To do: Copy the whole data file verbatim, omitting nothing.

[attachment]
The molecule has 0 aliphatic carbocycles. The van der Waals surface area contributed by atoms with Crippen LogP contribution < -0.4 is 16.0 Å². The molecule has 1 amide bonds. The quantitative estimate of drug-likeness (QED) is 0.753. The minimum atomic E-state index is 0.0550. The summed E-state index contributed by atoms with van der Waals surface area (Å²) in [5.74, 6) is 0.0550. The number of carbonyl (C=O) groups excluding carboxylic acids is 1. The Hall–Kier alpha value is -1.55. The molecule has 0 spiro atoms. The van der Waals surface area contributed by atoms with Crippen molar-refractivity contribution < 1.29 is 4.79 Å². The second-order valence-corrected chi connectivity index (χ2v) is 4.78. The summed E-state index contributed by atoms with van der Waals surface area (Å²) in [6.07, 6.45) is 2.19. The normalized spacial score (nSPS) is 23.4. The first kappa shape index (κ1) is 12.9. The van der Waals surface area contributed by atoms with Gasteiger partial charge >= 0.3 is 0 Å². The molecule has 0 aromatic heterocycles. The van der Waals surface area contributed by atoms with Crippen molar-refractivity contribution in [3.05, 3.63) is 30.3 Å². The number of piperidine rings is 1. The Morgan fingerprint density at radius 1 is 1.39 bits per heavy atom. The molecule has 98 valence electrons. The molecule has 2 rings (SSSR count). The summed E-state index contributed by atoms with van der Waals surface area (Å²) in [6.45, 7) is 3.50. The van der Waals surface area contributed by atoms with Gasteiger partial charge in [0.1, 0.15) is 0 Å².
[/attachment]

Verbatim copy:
The molecule has 0 aliphatic carbocycles. The van der Waals surface area contributed by atoms with Crippen LogP contribution < -0.4 is 16.0 Å². The molecule has 1 amide bonds. The quantitative estimate of drug-likeness (QED) is 0.753. The minimum atomic E-state index is 0.0550. The summed E-state index contributed by atoms with van der Waals surface area (Å²) in [5.74, 6) is 0.0550. The number of carbonyl (C=O) groups excluding carboxylic acids is 1. The Hall–Kier alpha value is -1.55. The molecule has 0 spiro atoms. The van der Waals surface area contributed by atoms with Crippen molar-refractivity contribution < 1.29 is 4.79 Å². The second-order valence-corrected chi connectivity index (χ2v) is 4.78. The summed E-state index contributed by atoms with van der Waals surface area (Å²) in [6.07, 6.45) is 2.19. The normalized spacial score (nSPS) is 23.4. The first kappa shape index (κ1) is 12.9. The van der Waals surface area contributed by atoms with Gasteiger partial charge >= 0.3 is 0 Å². The molecule has 0 aromatic heterocycles. The van der Waals surface area contributed by atoms with Crippen molar-refractivity contribution in [3.05, 3.63) is 30.3 Å². The number of piperidine rings is 1. The Morgan fingerprint density at radius 1 is 1.39 bits per heavy atom. The molecule has 98 valence electrons. The molecule has 2 rings (SSSR count). The summed E-state index contributed by atoms with van der Waals surface area (Å²) in [6.45, 7) is 3.50. The van der Waals surface area contributed by atoms with Gasteiger partial charge in [0.1, 0.15) is 0 Å².